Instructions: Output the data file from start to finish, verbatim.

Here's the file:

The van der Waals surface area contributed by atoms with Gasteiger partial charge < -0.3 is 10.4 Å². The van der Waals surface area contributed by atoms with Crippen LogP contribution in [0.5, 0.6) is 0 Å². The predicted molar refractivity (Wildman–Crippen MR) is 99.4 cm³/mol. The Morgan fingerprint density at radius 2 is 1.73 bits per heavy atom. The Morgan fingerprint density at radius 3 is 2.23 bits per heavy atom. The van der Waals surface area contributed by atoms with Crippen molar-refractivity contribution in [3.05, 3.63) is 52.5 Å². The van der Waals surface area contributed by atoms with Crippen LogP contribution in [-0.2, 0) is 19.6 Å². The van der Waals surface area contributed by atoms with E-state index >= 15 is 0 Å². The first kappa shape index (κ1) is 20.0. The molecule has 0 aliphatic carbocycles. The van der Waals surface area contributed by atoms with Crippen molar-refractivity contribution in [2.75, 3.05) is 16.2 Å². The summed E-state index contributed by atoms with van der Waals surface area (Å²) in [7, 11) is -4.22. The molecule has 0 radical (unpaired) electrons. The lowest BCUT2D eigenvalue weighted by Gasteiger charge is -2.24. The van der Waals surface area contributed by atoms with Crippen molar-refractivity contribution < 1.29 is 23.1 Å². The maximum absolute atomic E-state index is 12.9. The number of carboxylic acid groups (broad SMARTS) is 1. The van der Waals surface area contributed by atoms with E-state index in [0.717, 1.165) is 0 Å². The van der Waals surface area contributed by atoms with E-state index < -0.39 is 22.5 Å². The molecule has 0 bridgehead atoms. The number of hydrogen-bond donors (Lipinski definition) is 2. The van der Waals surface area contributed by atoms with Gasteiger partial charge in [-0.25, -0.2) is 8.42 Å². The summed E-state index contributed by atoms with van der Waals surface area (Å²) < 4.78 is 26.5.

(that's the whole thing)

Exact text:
The van der Waals surface area contributed by atoms with Gasteiger partial charge < -0.3 is 10.4 Å². The van der Waals surface area contributed by atoms with Crippen LogP contribution in [0.5, 0.6) is 0 Å². The predicted molar refractivity (Wildman–Crippen MR) is 99.4 cm³/mol. The Morgan fingerprint density at radius 2 is 1.73 bits per heavy atom. The Morgan fingerprint density at radius 3 is 2.23 bits per heavy atom. The van der Waals surface area contributed by atoms with Crippen molar-refractivity contribution in [3.05, 3.63) is 52.5 Å². The van der Waals surface area contributed by atoms with Crippen LogP contribution in [-0.2, 0) is 19.6 Å². The van der Waals surface area contributed by atoms with E-state index >= 15 is 0 Å². The first kappa shape index (κ1) is 20.0. The molecule has 0 aliphatic carbocycles. The van der Waals surface area contributed by atoms with Crippen molar-refractivity contribution in [2.75, 3.05) is 16.2 Å². The summed E-state index contributed by atoms with van der Waals surface area (Å²) in [7, 11) is -4.22. The molecule has 0 radical (unpaired) electrons. The lowest BCUT2D eigenvalue weighted by Gasteiger charge is -2.24. The van der Waals surface area contributed by atoms with Crippen molar-refractivity contribution < 1.29 is 23.1 Å². The maximum absolute atomic E-state index is 12.9. The number of carboxylic acid groups (broad SMARTS) is 1. The van der Waals surface area contributed by atoms with E-state index in [0.717, 1.165) is 0 Å². The van der Waals surface area contributed by atoms with E-state index < -0.39 is 22.5 Å². The molecule has 0 bridgehead atoms. The number of hydrogen-bond donors (Lipinski definition) is 2. The van der Waals surface area contributed by atoms with Gasteiger partial charge in [-0.25, -0.2) is 8.42 Å². The summed E-state index contributed by atoms with van der Waals surface area (Å²) < 4.78 is 26.5.